Blu-Ray & DVD Versions Covered In Review
Cover Art and Menus: 8/10
The cover for the 50th Anniversary edition of Sleeping Beauty is nicely done. The cover is a Hodge-Podge of images from the fantastical tale, and it is what Disney is good at. You have a fire breathing dragon, the princess, the castle, and the prince on a horse with a sword. Pretty much sums up the movie. I normally do not really like Hodge-Podge covers, but this is Disney, and this is a cartoon. It is colorful and vivid, just like the film, and it works.
The menus are also quite good. The main menu features a shot of the magical kingdom with a bird flying across the screen. Then the menu actually unfolds from the top of the screen, with a beautiful shot of the castle in the background. Nicely done, and great use of the old school animation. Perfect for what this movie is about. The only thing that would make these better is if they were a bit less static.
The Movie: 9/10
Sleeping Beauty is a Disney classic, and one that I had not visited in quite some time. I admit I was a bit hesitant about watching a movie that somehow as a child I seemed to skip over. I know that I watched it, but it never resonated with me for some reason. I am not sure why, because it is a phenomenal story and it is presented in such a magical way that I can’t believe that as a child I did not love this. Perhaps I did and I have forgotten.
Anyways, for those of you who have lived under a rock, or like me had kind of forgotten, Sleeping Beauty is the tale of Princess Aurora, who is born to a King and a Queen in a magical kingdom of old. Things look great until Maleficent, the local evil fairy, shows up uninvited and in a bit of a rage, casts a spell on the baby Princess. The spell dictates that Princess Aurora, on her 16th birthday, will prick her finger on a spinning wheel, and will die. Of course the King and Queen are devastated, but they have 3 fairies who take matters into their own hands, and cast another spell that tweaks Maleficent’s a bit. Instead of dying, the Princess is to fall asleep when she pricks her finger, only to be awoken by the kiss of her true love. The fairies, Flora, Fauna, and Merry weather, also grant Princess Aurora the gift of song and the gift of beauty.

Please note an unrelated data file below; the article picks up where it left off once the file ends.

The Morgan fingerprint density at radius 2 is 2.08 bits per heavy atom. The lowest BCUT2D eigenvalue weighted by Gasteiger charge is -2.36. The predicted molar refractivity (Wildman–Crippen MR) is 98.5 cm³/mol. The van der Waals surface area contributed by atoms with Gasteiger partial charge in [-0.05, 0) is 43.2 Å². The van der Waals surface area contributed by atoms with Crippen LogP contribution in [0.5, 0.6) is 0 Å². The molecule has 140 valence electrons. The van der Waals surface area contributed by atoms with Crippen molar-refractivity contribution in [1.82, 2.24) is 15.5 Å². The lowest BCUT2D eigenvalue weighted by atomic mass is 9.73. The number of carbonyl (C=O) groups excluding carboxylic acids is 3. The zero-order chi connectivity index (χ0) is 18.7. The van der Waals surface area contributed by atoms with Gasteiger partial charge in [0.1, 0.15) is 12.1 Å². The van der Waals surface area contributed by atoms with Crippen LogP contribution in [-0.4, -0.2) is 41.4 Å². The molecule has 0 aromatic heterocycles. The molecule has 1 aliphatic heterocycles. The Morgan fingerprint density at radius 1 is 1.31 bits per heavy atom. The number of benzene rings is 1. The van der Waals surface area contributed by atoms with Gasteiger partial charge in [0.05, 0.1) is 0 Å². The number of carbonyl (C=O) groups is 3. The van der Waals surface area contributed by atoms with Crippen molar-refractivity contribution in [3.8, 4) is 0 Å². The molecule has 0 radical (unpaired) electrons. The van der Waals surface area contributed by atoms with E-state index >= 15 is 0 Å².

The fairies themselves are some of the original Disney humor characters. They are an integral part of the story, but their interplay is also pure court jester. they fight over the color of Princess Aurora’s 16th birthday dress, they fail miserably when trying to bake a cake without using magic, and they generally are the comedic sidekick character that we now see in almost all animated movies. They also represent the good to Maleficent’s pure evil.
The fairies agree with the King to take Princess Aurora to the woods to hide her from the evil Maleficent, and to raise her as their own. They decide not to use magic at all, in case it should draw attention to the Princess. They attempt to hide the girl until after her 16th birthday, when they will return her to the castle. Princess Aurora of course grows up in the forest, unaware that she is in fact a princess, and unaware of the curse that has been placed upon her.
As fate would have it, Princess Aurora ends up meeting Prince Phillip while on a stroll in the woods near her 16th birthday, and the young Prince is smitten. Interestingly Phillip’s father, a nobleman, has arranged the marriage of Phillip to Aurora through the king, even though neither Phillip nor Aurora know of her true identity. Aurora ends up pricking her finger, and the story unfolds as Phillip is forced to travel to Maleficent’s castle to rescue the sleeping princess with his kiss. He valiantly fights Maleficent as she transforms into a giant dragon, as the 3 fairies do their best to help him.